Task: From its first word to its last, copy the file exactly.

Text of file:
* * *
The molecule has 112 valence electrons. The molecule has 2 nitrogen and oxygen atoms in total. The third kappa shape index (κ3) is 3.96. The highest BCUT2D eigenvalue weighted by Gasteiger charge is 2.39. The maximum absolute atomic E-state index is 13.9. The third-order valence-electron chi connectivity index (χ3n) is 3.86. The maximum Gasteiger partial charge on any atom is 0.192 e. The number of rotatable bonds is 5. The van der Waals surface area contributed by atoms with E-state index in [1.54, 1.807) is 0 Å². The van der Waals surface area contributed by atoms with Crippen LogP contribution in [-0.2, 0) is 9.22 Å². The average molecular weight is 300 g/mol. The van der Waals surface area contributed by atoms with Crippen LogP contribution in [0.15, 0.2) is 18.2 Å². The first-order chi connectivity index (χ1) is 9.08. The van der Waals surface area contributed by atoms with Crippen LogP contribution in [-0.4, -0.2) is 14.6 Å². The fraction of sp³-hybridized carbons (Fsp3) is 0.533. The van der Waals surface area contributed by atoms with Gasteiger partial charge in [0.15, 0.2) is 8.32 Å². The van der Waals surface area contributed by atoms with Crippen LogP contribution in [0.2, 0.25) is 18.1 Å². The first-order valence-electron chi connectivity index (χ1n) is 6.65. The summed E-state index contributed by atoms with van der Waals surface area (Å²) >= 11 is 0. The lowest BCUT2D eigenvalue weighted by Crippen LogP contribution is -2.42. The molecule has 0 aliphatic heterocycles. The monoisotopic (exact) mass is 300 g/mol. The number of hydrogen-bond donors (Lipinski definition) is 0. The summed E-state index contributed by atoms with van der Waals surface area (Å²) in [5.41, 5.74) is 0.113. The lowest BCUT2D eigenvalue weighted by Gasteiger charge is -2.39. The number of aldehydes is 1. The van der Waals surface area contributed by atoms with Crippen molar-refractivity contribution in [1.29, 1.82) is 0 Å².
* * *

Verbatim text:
The molecule has 112 valence electrons. The molecule has 2 nitrogen and oxygen atoms in total. The third kappa shape index (κ3) is 3.96. The highest BCUT2D eigenvalue weighted by Gasteiger charge is 2.39. The maximum absolute atomic E-state index is 13.9. The third-order valence-electron chi connectivity index (χ3n) is 3.86. The maximum Gasteiger partial charge on any atom is 0.192 e. The number of rotatable bonds is 5. The van der Waals surface area contributed by atoms with E-state index in [1.54, 1.807) is 0 Å². The van der Waals surface area contributed by atoms with Crippen LogP contribution in [-0.2, 0) is 9.22 Å². The average molecular weight is 300 g/mol. The van der Waals surface area contributed by atoms with Crippen LogP contribution in [0.15, 0.2) is 18.2 Å². The first-order chi connectivity index (χ1) is 9.08. The van der Waals surface area contributed by atoms with Crippen LogP contribution in [-0.4, -0.2) is 14.6 Å². The fraction of sp³-hybridized carbons (Fsp3) is 0.533. The van der Waals surface area contributed by atoms with Gasteiger partial charge in [0.15, 0.2) is 8.32 Å². The van der Waals surface area contributed by atoms with Crippen LogP contribution in [0.2, 0.25) is 18.1 Å². The first-order valence-electron chi connectivity index (χ1n) is 6.65. The summed E-state index contributed by atoms with van der Waals surface area (Å²) >= 11 is 0. The lowest BCUT2D eigenvalue weighted by Crippen LogP contribution is -2.42. The molecule has 0 aliphatic heterocycles. The monoisotopic (exact) mass is 300 g/mol. The number of hydrogen-bond donors (Lipinski definition) is 0. The summed E-state index contributed by atoms with van der Waals surface area (Å²) in [5.41, 5.74) is 0.113. The lowest BCUT2D eigenvalue weighted by Gasteiger charge is -2.39. The number of aldehydes is 1. The van der Waals surface area contributed by atoms with Crippen molar-refractivity contribution in [1.29, 1.82) is 0 Å².